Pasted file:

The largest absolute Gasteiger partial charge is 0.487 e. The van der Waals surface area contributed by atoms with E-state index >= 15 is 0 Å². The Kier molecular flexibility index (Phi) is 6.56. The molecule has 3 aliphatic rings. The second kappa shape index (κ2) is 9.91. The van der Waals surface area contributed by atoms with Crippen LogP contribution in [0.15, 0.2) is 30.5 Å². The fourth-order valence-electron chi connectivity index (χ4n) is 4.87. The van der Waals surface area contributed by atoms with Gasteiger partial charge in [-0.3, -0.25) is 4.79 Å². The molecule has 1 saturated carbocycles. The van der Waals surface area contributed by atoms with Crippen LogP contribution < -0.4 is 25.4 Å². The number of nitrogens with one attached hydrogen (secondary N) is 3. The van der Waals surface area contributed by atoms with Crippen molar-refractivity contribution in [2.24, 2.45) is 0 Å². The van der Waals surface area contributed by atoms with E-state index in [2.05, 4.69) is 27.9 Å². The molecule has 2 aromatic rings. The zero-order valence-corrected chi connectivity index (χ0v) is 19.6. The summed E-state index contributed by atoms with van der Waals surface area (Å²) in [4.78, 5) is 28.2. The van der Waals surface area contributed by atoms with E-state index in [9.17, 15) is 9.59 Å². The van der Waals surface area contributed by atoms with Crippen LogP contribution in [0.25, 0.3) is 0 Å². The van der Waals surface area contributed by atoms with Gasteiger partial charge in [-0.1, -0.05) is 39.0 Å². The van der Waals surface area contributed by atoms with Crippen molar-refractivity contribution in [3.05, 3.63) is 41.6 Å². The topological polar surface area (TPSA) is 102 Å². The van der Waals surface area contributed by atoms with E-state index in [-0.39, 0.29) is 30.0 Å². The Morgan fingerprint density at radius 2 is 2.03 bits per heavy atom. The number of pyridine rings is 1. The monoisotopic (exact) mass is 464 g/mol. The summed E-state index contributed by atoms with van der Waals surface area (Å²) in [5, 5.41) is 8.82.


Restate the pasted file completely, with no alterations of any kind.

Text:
The largest absolute Gasteiger partial charge is 0.487 e. The van der Waals surface area contributed by atoms with E-state index >= 15 is 0 Å². The Kier molecular flexibility index (Phi) is 6.56. The molecule has 3 aliphatic rings. The second kappa shape index (κ2) is 9.91. The van der Waals surface area contributed by atoms with Crippen LogP contribution in [0.15, 0.2) is 30.5 Å². The fourth-order valence-electron chi connectivity index (χ4n) is 4.87. The van der Waals surface area contributed by atoms with Gasteiger partial charge in [-0.3, -0.25) is 4.79 Å². The molecule has 1 saturated carbocycles. The van der Waals surface area contributed by atoms with Crippen LogP contribution < -0.4 is 25.4 Å². The number of nitrogens with one attached hydrogen (secondary N) is 3. The van der Waals surface area contributed by atoms with Crippen molar-refractivity contribution in [2.24, 2.45) is 0 Å². The van der Waals surface area contributed by atoms with E-state index in [2.05, 4.69) is 27.9 Å². The molecule has 2 aromatic rings. The zero-order valence-corrected chi connectivity index (χ0v) is 19.6. The summed E-state index contributed by atoms with van der Waals surface area (Å²) in [4.78, 5) is 28.2. The van der Waals surface area contributed by atoms with E-state index in [9.17, 15) is 9.59 Å². The van der Waals surface area contributed by atoms with Crippen LogP contribution in [0.25, 0.3) is 0 Å². The van der Waals surface area contributed by atoms with Gasteiger partial charge in [-0.1, -0.05) is 39.0 Å². The van der Waals surface area contributed by atoms with Crippen molar-refractivity contribution in [3.05, 3.63) is 41.6 Å². The topological polar surface area (TPSA) is 102 Å². The van der Waals surface area contributed by atoms with E-state index in [-0.39, 0.29) is 30.0 Å². The Morgan fingerprint density at radius 2 is 2.03 bits per heavy atom. The number of pyridine rings is 1. The monoisotopic (exact) mass is 464 g/mol. The summed E-state index contributed by atoms with van der Waals surface area (Å²) in [5, 5.41) is 8.82.